We have developed an alternative multicolor karyotyping technique based on multiplex fluorescence in situ hybridization (M-FISH) and our own optical device with a specific filter set. The most innovative part of our development is the use of interspersed polymerase chain reaction (IRS-PCR) painting probes that show an R-band pattern simultaneous to the combinatorial labeling. This allows us not only to recognize the origin of chromosomal fragments, but to identify the breakpoints as well. We have used this technique to analyze seven cell lines: four prostate cancer cell lines (CA-HPV-10, LNCaP, DU145, and PC3), and three normal transformed epithelial prostate cell lines (PNT1B, PNT2, and PZ-HPV-7). In order to validate our IRS-PCR multiplex FISH (IPM-FISH) technique and to complement the results, we applied comparative genomic hybridization (CGH) and FISH analysis, showing good correlation with the IPM-FISH results. To date, molecular and cytogenetic studies have identified several chromosomal regions that are altered in human prostate cancer; several candidate genes have been suggested. However, reliable markers for predicting the aggressiveness of early prostate cancer are not yet available. Our results show several common, unbalanced rearrangements in the cell lines. These rearrangements are similar to regions already implicated in prostate cancer, validating these cell lines as a good model system.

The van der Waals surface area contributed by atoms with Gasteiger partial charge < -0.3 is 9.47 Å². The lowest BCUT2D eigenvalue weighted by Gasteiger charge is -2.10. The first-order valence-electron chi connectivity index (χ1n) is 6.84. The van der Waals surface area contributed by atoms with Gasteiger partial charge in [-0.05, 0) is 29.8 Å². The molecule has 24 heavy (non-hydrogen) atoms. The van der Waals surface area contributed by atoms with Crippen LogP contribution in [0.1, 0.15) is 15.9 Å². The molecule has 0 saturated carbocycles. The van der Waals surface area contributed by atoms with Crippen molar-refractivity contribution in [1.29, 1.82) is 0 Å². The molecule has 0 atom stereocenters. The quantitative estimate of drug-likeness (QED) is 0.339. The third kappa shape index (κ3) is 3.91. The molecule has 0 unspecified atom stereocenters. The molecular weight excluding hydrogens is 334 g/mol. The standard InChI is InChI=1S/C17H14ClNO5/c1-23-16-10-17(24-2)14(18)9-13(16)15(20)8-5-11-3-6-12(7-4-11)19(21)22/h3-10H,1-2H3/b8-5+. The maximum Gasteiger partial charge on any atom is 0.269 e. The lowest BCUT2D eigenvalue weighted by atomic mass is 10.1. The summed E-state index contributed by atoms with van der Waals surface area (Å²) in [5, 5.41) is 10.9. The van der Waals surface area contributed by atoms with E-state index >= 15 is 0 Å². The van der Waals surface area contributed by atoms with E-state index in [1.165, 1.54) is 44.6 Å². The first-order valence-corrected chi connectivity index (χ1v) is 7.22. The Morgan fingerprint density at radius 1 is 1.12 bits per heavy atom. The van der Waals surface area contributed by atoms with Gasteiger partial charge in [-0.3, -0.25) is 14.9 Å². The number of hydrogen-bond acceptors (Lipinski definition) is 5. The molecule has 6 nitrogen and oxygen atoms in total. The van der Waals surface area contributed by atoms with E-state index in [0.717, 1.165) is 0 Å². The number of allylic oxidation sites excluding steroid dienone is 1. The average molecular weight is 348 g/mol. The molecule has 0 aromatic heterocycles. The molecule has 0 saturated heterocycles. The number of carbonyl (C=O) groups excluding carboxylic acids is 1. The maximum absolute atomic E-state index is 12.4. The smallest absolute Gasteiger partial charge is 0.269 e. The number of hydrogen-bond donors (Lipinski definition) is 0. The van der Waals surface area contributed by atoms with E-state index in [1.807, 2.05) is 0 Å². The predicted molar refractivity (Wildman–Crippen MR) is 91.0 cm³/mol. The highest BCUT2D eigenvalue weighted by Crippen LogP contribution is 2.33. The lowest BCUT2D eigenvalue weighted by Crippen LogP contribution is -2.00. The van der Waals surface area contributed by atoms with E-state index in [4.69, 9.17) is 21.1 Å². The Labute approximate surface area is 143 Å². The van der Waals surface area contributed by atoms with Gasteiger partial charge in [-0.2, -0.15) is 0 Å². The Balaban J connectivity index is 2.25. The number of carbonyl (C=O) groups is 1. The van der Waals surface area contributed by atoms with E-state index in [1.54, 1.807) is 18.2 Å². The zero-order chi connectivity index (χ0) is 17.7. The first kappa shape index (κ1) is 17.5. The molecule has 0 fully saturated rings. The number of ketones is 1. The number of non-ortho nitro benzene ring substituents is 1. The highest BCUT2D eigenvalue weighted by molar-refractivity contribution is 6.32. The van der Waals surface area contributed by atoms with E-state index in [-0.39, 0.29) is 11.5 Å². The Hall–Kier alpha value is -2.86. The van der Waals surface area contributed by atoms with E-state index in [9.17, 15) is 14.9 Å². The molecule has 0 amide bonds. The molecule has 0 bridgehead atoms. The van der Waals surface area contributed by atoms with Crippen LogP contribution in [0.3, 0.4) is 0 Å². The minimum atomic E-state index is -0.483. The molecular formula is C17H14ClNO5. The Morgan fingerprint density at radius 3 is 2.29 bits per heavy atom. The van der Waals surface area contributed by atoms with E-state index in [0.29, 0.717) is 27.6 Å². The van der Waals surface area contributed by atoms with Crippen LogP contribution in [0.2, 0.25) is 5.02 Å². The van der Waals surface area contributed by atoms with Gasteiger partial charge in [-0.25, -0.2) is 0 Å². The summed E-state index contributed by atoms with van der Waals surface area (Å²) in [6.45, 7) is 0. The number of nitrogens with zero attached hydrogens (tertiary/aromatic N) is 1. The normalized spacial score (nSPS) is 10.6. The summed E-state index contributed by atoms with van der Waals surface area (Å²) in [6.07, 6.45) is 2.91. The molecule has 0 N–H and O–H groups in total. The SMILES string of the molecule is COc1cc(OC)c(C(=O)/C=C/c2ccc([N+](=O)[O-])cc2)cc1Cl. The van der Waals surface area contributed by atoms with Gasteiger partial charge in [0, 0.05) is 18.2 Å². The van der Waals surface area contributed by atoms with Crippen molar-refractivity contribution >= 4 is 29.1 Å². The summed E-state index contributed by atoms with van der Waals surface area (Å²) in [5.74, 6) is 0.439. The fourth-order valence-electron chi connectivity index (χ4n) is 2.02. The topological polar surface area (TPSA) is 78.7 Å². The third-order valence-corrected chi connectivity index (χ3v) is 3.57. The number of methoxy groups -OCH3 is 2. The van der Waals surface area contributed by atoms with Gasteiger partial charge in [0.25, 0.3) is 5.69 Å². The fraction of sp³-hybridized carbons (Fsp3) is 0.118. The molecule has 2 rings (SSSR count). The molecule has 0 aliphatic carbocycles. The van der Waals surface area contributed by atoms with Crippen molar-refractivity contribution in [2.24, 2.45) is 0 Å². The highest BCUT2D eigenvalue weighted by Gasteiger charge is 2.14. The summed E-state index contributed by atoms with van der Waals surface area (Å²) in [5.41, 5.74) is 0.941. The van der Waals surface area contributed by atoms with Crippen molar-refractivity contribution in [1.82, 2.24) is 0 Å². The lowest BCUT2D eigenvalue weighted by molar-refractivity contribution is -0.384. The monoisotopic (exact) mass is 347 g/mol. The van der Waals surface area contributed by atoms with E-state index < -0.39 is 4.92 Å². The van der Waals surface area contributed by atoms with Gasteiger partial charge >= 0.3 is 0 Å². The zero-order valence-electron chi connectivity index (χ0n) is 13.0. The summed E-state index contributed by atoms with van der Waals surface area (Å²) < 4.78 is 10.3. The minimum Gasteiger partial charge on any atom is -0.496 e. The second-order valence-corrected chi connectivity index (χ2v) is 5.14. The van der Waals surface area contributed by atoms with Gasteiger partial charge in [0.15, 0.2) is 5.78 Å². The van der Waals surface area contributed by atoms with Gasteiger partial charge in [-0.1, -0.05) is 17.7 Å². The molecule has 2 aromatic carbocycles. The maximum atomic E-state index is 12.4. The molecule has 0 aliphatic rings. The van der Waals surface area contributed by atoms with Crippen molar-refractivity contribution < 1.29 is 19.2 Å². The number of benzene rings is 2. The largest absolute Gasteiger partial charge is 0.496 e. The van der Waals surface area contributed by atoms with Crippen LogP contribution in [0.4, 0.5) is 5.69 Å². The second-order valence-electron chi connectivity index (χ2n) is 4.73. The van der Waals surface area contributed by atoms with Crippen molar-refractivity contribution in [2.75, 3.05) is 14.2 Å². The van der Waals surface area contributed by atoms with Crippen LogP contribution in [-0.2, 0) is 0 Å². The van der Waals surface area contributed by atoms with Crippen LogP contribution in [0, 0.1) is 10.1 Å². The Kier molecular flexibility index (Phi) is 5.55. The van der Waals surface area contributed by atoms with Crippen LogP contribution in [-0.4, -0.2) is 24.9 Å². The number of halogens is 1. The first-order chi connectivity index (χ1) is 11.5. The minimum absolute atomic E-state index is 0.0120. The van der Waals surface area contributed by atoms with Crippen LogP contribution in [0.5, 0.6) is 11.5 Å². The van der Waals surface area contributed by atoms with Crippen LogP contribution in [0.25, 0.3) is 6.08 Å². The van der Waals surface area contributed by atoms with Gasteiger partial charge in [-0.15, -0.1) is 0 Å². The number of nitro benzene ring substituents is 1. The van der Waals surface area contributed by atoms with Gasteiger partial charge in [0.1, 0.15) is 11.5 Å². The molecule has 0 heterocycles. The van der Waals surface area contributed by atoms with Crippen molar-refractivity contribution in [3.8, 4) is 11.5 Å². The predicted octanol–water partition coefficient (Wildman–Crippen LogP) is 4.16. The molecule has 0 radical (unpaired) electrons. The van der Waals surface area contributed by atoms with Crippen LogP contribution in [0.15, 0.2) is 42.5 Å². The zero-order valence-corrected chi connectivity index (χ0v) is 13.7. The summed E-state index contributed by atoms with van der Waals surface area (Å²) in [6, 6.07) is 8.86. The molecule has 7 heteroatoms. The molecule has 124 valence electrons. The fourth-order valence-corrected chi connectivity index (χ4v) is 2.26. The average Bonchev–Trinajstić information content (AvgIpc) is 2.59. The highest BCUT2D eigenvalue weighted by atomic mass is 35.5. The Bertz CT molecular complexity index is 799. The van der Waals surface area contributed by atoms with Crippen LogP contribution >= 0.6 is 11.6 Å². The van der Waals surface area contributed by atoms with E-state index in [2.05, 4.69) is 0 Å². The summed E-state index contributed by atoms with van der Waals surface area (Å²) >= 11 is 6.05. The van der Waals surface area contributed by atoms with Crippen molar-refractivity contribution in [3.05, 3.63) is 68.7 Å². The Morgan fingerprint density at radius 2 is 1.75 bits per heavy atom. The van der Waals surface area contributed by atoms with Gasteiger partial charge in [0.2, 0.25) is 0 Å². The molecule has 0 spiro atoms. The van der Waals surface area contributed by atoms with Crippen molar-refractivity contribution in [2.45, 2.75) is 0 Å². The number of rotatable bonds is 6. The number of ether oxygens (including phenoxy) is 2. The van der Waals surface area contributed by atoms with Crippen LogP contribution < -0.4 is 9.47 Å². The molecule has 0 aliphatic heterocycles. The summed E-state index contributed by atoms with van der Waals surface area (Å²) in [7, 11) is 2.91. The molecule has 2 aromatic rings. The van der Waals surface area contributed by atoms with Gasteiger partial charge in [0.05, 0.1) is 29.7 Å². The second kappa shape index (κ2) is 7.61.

Copyright 2000 Wiley-Liss, Inc.